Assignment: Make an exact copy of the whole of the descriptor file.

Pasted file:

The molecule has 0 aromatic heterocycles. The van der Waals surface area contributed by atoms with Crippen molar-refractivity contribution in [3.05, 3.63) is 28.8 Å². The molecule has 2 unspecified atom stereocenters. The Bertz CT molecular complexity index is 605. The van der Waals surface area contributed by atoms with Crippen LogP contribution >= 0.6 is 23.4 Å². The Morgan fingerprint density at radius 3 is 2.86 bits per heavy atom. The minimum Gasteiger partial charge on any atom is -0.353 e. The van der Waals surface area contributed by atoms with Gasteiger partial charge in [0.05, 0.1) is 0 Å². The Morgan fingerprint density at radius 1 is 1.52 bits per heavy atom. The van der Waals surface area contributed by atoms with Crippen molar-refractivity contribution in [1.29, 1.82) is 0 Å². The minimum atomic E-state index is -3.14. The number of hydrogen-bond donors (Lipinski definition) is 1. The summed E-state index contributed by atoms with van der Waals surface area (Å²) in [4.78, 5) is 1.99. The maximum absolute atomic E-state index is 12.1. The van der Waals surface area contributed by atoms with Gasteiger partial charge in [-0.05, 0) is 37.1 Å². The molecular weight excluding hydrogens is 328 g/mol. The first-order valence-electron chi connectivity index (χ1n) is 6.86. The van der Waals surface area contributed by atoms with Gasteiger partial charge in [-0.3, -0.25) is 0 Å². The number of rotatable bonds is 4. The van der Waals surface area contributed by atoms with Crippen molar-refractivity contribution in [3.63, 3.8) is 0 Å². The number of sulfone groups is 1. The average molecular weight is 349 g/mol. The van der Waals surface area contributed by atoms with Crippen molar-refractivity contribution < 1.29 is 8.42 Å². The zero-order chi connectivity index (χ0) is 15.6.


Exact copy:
The molecule has 0 aromatic heterocycles. The van der Waals surface area contributed by atoms with Crippen molar-refractivity contribution in [3.05, 3.63) is 28.8 Å². The molecule has 2 unspecified atom stereocenters. The Bertz CT molecular complexity index is 605. The van der Waals surface area contributed by atoms with Crippen LogP contribution >= 0.6 is 23.4 Å². The Morgan fingerprint density at radius 3 is 2.86 bits per heavy atom. The minimum Gasteiger partial charge on any atom is -0.353 e. The van der Waals surface area contributed by atoms with Gasteiger partial charge in [0.05, 0.1) is 0 Å². The Morgan fingerprint density at radius 1 is 1.52 bits per heavy atom. The van der Waals surface area contributed by atoms with Crippen molar-refractivity contribution in [1.29, 1.82) is 0 Å². The minimum atomic E-state index is -3.14. The number of hydrogen-bond donors (Lipinski definition) is 1. The summed E-state index contributed by atoms with van der Waals surface area (Å²) in [4.78, 5) is 1.99. The maximum absolute atomic E-state index is 12.1. The van der Waals surface area contributed by atoms with Gasteiger partial charge in [-0.05, 0) is 37.1 Å². The molecular weight excluding hydrogens is 328 g/mol. The first-order valence-electron chi connectivity index (χ1n) is 6.86. The van der Waals surface area contributed by atoms with Gasteiger partial charge in [-0.3, -0.25) is 0 Å². The number of rotatable bonds is 4. The van der Waals surface area contributed by atoms with Crippen molar-refractivity contribution in [3.63, 3.8) is 0 Å². The number of sulfone groups is 1. The average molecular weight is 349 g/mol. The van der Waals surface area contributed by atoms with Crippen molar-refractivity contribution < 1.29 is 8.42 Å². The zero-order chi connectivity index (χ0) is 15.6.